Successive waves of invasion from the Continent by Angles, Saxons, Jutes, Vikings, Normans, and others succeeded in displacing the native Cymric language by what has now developed into English: but linguistic change does not by itself justify the classification of the British people as "Anglo-Saxon". Having to cross the sea in small boats to get here, most of the successful invaders were male warriors intent on rape and pillage, if not conquest: they were not often accompanied by their own women. Nearly all the children they fathered on arrival were born of native British women and were nurtured in British ways, even if they gradually learned to speak the language of their conquerors. Even to this day, the blood that runs in the veins of the people commonly referred to as "Anglo-Saxon" is predominantly Celtic blood. Although I make no claims for the genetic "purity" of a people whose arrival in Britain was only the latest episode in a long and varied descent, and lean to the view that language and culture are more important than genetics as determinants of ethnicity, I believe Rolleston is well justified in making this point in his Preface.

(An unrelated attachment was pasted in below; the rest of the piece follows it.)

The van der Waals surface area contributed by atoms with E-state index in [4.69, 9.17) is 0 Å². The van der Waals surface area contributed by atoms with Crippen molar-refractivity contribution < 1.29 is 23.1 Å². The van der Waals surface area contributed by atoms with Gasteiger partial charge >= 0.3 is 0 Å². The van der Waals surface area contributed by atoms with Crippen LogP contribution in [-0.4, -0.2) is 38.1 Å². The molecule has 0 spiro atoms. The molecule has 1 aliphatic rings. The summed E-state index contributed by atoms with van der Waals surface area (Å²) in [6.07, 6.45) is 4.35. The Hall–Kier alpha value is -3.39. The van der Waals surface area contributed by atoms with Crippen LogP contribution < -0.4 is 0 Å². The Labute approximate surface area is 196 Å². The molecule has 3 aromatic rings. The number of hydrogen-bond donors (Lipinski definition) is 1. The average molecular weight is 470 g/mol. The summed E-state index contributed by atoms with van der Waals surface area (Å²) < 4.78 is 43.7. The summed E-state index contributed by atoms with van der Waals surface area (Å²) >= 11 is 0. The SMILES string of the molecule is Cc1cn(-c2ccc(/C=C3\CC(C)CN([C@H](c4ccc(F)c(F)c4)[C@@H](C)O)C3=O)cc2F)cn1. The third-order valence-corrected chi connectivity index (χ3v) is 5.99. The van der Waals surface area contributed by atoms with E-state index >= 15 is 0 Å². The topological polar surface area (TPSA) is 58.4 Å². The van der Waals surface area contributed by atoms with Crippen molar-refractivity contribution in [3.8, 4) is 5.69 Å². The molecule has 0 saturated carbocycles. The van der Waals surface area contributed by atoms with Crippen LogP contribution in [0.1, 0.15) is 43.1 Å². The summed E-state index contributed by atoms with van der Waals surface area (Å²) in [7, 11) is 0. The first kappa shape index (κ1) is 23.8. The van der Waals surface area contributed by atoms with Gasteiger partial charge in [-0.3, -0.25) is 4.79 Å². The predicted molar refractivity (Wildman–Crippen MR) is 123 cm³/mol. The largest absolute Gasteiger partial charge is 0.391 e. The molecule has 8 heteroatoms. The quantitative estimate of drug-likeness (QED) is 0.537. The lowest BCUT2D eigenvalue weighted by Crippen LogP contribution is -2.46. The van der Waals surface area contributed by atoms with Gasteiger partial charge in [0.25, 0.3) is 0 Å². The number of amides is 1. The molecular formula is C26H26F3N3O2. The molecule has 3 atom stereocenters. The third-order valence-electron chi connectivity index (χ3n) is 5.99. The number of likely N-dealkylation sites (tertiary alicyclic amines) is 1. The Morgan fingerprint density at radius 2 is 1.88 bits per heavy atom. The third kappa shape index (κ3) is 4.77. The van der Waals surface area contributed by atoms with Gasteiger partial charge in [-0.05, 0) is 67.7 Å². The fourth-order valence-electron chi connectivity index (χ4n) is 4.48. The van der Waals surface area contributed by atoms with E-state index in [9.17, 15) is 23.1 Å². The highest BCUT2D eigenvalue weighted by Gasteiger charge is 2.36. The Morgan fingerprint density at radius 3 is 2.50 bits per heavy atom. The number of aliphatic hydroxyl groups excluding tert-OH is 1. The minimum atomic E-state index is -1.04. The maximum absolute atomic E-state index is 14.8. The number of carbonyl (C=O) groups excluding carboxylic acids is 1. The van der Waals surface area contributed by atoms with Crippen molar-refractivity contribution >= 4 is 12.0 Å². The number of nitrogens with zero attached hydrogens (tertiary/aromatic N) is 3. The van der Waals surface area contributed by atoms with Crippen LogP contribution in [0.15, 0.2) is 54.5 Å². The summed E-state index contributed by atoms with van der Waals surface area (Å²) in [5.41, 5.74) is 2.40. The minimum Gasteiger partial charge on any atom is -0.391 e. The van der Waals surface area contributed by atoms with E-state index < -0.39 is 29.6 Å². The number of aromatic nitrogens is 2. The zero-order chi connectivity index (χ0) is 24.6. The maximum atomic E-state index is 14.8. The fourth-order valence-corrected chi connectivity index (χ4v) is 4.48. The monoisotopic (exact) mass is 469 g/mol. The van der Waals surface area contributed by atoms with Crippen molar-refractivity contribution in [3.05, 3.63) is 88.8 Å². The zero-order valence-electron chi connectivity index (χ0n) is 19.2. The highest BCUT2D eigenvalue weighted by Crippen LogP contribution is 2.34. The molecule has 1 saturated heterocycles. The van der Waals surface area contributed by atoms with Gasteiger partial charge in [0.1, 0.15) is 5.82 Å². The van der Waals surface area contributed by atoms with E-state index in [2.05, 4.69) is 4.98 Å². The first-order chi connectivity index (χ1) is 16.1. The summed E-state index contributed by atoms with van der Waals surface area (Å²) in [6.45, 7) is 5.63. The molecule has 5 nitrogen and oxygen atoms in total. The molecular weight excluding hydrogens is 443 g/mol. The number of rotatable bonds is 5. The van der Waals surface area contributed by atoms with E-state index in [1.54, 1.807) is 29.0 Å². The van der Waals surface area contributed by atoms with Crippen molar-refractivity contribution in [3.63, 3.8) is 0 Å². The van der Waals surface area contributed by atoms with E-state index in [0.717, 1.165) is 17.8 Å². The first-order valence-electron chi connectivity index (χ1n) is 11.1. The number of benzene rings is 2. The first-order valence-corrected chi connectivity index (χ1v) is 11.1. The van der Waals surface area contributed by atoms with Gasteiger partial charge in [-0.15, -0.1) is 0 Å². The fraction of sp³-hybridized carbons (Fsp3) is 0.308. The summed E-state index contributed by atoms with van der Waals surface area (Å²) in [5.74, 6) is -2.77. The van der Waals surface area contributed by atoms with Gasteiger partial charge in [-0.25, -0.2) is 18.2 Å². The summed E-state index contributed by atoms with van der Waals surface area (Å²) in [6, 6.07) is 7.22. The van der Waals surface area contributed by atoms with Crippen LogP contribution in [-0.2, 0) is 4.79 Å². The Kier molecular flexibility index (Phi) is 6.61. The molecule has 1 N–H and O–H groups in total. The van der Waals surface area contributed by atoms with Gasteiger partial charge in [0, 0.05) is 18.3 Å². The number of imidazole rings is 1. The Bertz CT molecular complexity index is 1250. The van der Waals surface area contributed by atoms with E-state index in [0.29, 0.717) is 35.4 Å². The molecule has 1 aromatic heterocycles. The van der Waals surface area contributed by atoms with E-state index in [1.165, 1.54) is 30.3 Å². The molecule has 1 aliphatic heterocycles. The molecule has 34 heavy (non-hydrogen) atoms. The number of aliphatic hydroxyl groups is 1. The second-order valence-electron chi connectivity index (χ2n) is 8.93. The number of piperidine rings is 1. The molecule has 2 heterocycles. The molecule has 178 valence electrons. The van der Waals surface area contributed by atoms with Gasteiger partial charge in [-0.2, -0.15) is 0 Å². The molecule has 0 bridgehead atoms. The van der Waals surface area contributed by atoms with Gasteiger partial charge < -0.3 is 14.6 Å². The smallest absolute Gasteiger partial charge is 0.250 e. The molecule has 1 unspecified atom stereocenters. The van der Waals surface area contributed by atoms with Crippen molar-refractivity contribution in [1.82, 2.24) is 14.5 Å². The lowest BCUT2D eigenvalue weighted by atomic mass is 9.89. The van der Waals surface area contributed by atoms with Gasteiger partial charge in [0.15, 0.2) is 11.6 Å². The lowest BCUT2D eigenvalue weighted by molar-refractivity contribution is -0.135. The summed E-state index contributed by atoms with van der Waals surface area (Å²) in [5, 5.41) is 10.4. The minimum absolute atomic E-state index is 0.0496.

Fear of rebellion always pre-disposes governments to suppress any cultural factors that might serve to unite opposition — notably language, religion, tradition, myth, legend, history, music, and distinctive dress. Thus, for example, after the crushing of the Jacobite rebellion of 1745-6, the wearing of the kilt was proscribed, and playing the Highland bagpipe became a hazardous undertaking.